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By Michael LeMieux
January 21, 2010
The history of the united States of America is not free of defect. But in spite of those defects we were able to fashion a society that rose above the norm of the time and created a nation founded on individual liberty.
One of the defects of the age becomes very much apparent when contrasted against the preamble to the Declaration of Independence in which it states: “We hold these truths to be self-evident, that all men are crated equal.” And yet we were engaged in the practice of slavery. This is not disputed and the history of slavery has been upon the earth as long as we have recorded history. The Bible speaks of the slavery even during the time of Christ and before. So was there a legal difference between a person who was a slave and person who was a citizen? The answer is obviously yes. We will get into this a little later.
At the conclusion of the civil war, congress proposed the 13th, 14th, and 15th Amendments—abolishing slavery, and creating and granting federal citizenship, and suffrage (voting) for its new citizens. The 13th Amendment was ratified December 6th, 1865. It is interesting to note that the last state to ratify this amendment was Mississippi on March 5th, 1995, a full 130 years after the initial ratification, for a total of 36 out of our current 50 states...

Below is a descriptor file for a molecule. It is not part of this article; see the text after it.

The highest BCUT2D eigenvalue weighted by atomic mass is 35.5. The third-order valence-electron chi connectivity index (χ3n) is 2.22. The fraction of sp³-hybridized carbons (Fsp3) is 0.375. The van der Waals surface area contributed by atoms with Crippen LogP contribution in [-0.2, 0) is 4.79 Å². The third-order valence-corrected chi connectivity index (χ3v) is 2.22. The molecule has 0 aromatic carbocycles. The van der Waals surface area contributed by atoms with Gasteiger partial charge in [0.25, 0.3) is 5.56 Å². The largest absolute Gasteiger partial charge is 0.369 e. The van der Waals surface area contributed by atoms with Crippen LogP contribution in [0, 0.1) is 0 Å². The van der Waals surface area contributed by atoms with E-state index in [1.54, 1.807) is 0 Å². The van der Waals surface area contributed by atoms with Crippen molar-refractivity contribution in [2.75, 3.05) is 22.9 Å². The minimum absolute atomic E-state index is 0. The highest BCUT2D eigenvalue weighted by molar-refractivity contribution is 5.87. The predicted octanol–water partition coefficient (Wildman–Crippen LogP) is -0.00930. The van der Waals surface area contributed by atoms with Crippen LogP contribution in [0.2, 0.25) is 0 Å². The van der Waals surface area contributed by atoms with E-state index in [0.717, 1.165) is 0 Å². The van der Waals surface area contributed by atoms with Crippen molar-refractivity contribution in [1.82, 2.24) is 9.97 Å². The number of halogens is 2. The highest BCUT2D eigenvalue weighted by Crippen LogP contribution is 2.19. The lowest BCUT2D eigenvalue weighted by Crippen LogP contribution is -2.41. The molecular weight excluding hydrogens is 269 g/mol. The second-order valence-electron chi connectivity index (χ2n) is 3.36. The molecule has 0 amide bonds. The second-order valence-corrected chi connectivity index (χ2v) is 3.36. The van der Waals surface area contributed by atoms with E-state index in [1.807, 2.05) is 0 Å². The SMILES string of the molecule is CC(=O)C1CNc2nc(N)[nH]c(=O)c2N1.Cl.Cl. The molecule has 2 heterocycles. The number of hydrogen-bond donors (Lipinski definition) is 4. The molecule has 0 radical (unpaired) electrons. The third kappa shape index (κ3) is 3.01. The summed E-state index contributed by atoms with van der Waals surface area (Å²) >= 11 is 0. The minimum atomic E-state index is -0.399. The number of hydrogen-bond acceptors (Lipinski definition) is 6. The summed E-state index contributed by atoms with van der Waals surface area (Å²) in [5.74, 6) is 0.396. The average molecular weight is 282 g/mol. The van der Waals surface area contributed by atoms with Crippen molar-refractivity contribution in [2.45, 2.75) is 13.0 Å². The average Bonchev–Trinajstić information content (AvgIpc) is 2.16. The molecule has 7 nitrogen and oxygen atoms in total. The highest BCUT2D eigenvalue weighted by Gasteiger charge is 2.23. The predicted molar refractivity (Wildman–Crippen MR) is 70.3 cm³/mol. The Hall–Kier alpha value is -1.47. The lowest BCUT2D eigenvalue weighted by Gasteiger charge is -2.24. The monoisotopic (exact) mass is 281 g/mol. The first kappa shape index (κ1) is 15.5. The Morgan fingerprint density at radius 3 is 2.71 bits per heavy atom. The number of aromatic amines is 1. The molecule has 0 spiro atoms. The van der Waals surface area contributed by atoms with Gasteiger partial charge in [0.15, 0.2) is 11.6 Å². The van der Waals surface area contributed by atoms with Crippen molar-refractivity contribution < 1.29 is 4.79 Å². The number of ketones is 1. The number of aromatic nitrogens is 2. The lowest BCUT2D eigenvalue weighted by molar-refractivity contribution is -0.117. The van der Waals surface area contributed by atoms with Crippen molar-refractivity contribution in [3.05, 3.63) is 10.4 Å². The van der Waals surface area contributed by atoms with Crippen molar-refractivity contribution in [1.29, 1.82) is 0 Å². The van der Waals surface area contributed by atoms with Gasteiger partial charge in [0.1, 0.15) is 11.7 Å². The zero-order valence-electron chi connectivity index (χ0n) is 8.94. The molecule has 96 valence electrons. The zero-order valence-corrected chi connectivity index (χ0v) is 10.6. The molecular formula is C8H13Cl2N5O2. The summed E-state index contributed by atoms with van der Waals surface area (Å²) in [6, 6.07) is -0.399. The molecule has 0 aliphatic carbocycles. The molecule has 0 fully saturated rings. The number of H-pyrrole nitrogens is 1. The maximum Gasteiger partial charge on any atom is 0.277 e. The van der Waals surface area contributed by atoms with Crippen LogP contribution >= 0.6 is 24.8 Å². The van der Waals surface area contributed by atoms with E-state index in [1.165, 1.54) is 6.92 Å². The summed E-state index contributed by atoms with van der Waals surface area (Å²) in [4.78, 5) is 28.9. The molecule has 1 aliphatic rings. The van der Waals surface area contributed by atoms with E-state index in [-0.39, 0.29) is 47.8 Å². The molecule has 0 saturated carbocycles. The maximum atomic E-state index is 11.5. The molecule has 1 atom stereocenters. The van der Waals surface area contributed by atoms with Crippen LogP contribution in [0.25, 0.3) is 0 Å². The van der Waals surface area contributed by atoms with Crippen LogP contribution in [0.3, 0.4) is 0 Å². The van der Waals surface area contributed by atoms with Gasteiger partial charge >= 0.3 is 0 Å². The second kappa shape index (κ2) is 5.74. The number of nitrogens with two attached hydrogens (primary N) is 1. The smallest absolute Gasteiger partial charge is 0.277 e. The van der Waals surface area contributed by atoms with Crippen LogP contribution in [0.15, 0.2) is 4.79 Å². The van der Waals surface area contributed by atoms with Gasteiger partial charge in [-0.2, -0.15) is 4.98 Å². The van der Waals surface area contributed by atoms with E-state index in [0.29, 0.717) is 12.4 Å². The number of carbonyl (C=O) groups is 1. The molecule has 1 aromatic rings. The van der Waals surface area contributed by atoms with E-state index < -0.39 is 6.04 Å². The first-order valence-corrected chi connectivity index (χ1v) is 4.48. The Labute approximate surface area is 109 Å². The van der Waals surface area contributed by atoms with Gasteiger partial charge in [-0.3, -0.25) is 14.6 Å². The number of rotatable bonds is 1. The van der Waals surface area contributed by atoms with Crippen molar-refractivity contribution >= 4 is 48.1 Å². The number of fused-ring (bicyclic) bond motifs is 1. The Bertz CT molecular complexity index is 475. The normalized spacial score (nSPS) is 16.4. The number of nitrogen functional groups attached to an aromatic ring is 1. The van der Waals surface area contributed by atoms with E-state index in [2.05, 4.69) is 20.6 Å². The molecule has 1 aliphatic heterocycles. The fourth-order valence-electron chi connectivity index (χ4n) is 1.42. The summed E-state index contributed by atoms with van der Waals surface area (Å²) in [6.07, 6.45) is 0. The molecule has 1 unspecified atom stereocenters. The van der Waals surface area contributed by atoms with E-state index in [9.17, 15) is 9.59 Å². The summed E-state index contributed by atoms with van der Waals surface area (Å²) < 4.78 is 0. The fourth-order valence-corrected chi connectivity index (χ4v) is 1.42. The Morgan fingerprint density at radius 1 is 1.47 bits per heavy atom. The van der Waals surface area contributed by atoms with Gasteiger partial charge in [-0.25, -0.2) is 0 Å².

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Originally posted by TaxpayersUnleashed
reply to post by ProjectJimmy
That is not the case, Texas won the war with Mexico yet we are still being invaded, and its being allowed by your federalist government.